Percutaneous transluminal angioplasty of stenotic blood vessels has proven to be an effective therapy in other body locations. Iliac artery angioplasty is well established in the treatment of lower extremity ischemia and multilevel occlusive disease.3 Successful treatment of intracranial arterial stenosis with PTA has been reported in a small number of patients by Higashida,4- 6 McKenzie,7 Takis,8 Touho,9 and Clark10 and their coworkers.
Several factors contribute to the limited use of intracranial PTA. First, the reported series and patient encounters have not yielded consistent results, complication rates have varied, and clinical outcomes have been uncertain. Well-established indications for intracranial angioplasty are lacking. The risk of distal embolization has been reported to be at least 1% in patients undergoing iliac PTA; however, the true incidence is probably much higher. Distal embolization is of low clinical significance in the lower extremities; however, the tolerance of neuronal tissue to microembolization is significantly lower, and this factor may be a significant deterrent to the use of intracranial PTA.
Dissection and occlusion of the angioplastied segment of the intracranial artery, although rare, can be catastrophic, as is the lack of a method to treat dissection. Rupture of an intracranial artery during PTA is a devastating risk to the patient and will likely result in death.
The rate of stroke as a major complication in our series is 13% (2/15); one patient developed aphasia and right-sided hemiplegia and the second patient had deterioration of a preexisting left-sided weakness. Higashida et al4- 6 found a 33% stroke rate in 18 patients, Touho9 reported a 15% rate in 13 patients, Clark et al10 had a 9% rate in 22 patients, McKenzie et al7 reported an 8% rate in 12 patients, and Takis et al8 reported a 50% rate in 8 patients. Strokes associated with intracranial PTA can be caused by distal embolization, arterial dissection, occlusion, vasospasm, or rupture of the angioplastied artery. The effect of distal embolization can theoretically be reduced by aggressive anticoagulation with heparin during and for at least 48 hours after angioplasty, keeping the partial thromboplastin time at 60 to 80 seconds.
Coronary microstents are under investigation for the intracranial cerebral arteries, although recently Phatouros et al11 reported successful percutaneous endovascular use of a Gianturco-Roubin-2 coronary stent (Cordis) for the treatment of an acute atheroembolic occlusion of the basilar artery. We believe further investigative trials are warranted to more firmly establish the efficacy and safety of intracranial microstents, which offer promise to a group previously considered untreatable. Stents have been proven to reduce complications in coronary artery angioplasty12 and provide a means of treating dissection resulting from angioplasty.13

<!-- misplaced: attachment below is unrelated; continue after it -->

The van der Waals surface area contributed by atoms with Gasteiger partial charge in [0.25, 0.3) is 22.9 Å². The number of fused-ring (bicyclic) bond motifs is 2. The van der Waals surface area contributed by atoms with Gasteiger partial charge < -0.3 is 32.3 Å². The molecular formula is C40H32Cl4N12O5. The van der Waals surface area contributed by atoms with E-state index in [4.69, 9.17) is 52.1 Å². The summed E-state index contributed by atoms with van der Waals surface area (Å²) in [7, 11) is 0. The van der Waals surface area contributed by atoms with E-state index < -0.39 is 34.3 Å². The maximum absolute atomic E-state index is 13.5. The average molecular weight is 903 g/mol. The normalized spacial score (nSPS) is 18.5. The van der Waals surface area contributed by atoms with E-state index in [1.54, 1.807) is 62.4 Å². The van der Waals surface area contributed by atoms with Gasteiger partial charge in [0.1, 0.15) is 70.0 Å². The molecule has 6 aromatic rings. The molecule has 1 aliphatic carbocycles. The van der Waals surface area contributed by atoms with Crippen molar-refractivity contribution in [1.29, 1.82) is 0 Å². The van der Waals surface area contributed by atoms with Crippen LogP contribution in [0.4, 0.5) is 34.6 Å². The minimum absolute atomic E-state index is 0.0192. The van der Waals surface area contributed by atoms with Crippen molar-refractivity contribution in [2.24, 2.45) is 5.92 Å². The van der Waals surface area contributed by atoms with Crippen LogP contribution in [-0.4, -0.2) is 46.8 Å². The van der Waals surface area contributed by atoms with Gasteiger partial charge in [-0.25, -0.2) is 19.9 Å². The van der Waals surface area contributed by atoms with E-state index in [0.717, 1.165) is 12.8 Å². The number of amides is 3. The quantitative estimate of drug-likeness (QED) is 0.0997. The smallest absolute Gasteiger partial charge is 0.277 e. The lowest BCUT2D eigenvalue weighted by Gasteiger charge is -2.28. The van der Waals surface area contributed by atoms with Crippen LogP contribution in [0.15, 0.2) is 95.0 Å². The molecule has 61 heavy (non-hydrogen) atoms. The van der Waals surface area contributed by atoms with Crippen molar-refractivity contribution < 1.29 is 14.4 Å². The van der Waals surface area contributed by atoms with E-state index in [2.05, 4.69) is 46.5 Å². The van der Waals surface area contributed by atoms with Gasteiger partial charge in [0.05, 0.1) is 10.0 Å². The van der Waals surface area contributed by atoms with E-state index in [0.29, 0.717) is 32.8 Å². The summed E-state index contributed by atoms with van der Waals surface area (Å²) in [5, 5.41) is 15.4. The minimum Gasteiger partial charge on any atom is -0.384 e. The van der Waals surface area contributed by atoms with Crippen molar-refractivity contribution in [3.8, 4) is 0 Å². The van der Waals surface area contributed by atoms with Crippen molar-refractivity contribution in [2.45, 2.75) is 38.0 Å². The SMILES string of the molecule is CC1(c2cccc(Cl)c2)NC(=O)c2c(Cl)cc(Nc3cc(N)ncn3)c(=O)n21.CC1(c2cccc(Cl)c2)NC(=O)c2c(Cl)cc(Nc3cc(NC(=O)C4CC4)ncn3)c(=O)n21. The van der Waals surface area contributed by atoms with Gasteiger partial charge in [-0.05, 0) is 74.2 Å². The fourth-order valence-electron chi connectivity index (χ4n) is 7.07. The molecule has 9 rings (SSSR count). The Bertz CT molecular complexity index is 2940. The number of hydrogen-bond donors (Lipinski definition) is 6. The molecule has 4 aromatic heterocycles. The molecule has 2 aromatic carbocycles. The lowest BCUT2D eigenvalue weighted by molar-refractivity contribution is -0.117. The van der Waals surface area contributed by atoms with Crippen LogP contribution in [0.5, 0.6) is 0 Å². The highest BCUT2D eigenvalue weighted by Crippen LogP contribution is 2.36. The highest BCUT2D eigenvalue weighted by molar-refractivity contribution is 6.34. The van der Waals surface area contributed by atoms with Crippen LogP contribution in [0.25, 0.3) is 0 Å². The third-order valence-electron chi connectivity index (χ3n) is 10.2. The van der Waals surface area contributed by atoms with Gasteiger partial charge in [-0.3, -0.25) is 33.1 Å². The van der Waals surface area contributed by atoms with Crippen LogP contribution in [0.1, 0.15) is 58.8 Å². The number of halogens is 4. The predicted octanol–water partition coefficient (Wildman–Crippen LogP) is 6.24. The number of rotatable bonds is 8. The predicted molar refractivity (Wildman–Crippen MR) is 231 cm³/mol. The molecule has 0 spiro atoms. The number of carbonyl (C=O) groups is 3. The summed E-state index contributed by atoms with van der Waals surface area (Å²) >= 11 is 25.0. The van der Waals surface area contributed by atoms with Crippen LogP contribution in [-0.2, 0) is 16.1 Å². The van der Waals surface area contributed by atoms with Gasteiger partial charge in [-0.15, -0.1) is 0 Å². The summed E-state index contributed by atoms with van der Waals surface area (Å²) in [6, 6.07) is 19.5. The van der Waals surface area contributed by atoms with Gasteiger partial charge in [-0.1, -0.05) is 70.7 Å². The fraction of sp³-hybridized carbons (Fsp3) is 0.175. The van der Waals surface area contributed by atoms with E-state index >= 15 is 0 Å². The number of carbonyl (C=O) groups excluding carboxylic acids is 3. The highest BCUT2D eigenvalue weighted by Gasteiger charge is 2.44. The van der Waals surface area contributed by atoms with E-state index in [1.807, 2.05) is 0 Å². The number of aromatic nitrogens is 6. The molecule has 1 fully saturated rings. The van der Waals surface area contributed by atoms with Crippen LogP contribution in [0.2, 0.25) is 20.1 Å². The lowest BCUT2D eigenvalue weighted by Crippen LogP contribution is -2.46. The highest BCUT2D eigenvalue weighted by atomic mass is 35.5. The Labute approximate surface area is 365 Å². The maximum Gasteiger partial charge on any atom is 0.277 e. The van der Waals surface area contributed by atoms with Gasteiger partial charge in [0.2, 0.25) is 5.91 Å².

Arterial vasospasm at the site of angioplasty can be treated aggressively with papaverine hydrochloride or nitroglycerin. Inflating the balloon to a diameter (slightly) less than that of the adjacent normal arterial luminal diameter lessens the risk of arterial rupture.
The complication rate in this series is in the lower range of the reported experiences in the literature. There are several possible reasons for this. First, we selected the discrete rather than the segmental stenotic lesions of the cerebral arteries to treat in our series. Second, the balloon diameter was always slightly smaller than the normal diameter of the artery to be angioplastied, reducing the risk of cerebral artery rupture. Third, the use of general anesthesia and simultaneous biplane roadmapping reduces procedural time and complications. In addition, the technology has become much safer and easier to use.
Intracranial PTA can now be achieved with less morbidity and mortality than in the past in selected patients. We think that our relatively low morbidity is essentially because we do not try to restore the stenotic artery to its normal diameter. We accept the criticism that our study is only retrospective. The only accepted scientific way to demonstrate that PTA with or without a stent is superior to medical therapy is a randomized trial. It seems that there is enough evidence that such a trial is worth undertaking.
Accepted for publication April 26, 2000.
Reprints: James I. Ausman, MD, PhD, Department of Neurosurgery, University of Illinois at Chicago, MC 799, 912 S Wood St, Chicago, IL 60612.